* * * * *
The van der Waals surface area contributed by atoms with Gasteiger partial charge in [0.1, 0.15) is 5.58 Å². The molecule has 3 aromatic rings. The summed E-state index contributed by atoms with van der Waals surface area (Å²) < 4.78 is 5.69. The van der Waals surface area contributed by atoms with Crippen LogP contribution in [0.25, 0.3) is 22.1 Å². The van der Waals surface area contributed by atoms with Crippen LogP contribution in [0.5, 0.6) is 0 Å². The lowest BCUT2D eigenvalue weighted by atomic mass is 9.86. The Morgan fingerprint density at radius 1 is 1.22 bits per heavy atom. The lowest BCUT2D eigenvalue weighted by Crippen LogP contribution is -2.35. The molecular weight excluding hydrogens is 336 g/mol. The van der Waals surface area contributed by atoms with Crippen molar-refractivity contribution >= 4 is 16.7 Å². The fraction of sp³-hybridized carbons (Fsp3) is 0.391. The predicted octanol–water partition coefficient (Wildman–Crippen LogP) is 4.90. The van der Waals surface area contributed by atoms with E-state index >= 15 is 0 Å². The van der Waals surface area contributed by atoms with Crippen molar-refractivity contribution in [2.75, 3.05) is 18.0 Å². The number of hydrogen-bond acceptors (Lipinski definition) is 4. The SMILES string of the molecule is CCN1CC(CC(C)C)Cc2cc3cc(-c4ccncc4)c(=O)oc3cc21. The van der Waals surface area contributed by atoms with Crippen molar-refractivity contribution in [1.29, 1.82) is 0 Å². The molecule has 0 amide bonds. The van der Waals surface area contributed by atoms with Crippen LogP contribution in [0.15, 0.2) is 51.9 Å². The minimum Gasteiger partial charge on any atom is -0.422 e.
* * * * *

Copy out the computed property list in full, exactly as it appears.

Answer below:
The van der Waals surface area contributed by atoms with Gasteiger partial charge in [0.1, 0.15) is 5.58 Å². The molecule has 3 aromatic rings. The summed E-state index contributed by atoms with van der Waals surface area (Å²) < 4.78 is 5.69. The van der Waals surface area contributed by atoms with Crippen LogP contribution in [0.25, 0.3) is 22.1 Å². The van der Waals surface area contributed by atoms with Crippen LogP contribution in [0.5, 0.6) is 0 Å². The lowest BCUT2D eigenvalue weighted by atomic mass is 9.86. The Morgan fingerprint density at radius 1 is 1.22 bits per heavy atom. The lowest BCUT2D eigenvalue weighted by Crippen LogP contribution is -2.35. The molecular weight excluding hydrogens is 336 g/mol. The van der Waals surface area contributed by atoms with Crippen molar-refractivity contribution >= 4 is 16.7 Å². The fraction of sp³-hybridized carbons (Fsp3) is 0.391. The predicted octanol–water partition coefficient (Wildman–Crippen LogP) is 4.90. The van der Waals surface area contributed by atoms with E-state index >= 15 is 0 Å². The van der Waals surface area contributed by atoms with Crippen molar-refractivity contribution in [2.75, 3.05) is 18.0 Å². The number of hydrogen-bond acceptors (Lipinski definition) is 4. The SMILES string of the molecule is CCN1CC(CC(C)C)Cc2cc3cc(-c4ccncc4)c(=O)oc3cc21. The van der Waals surface area contributed by atoms with Crippen molar-refractivity contribution in [1.29, 1.82) is 0 Å². The molecule has 0 amide bonds. The van der Waals surface area contributed by atoms with Crippen LogP contribution in [0.15, 0.2) is 51.9 Å². The minimum Gasteiger partial charge on any atom is -0.422 e.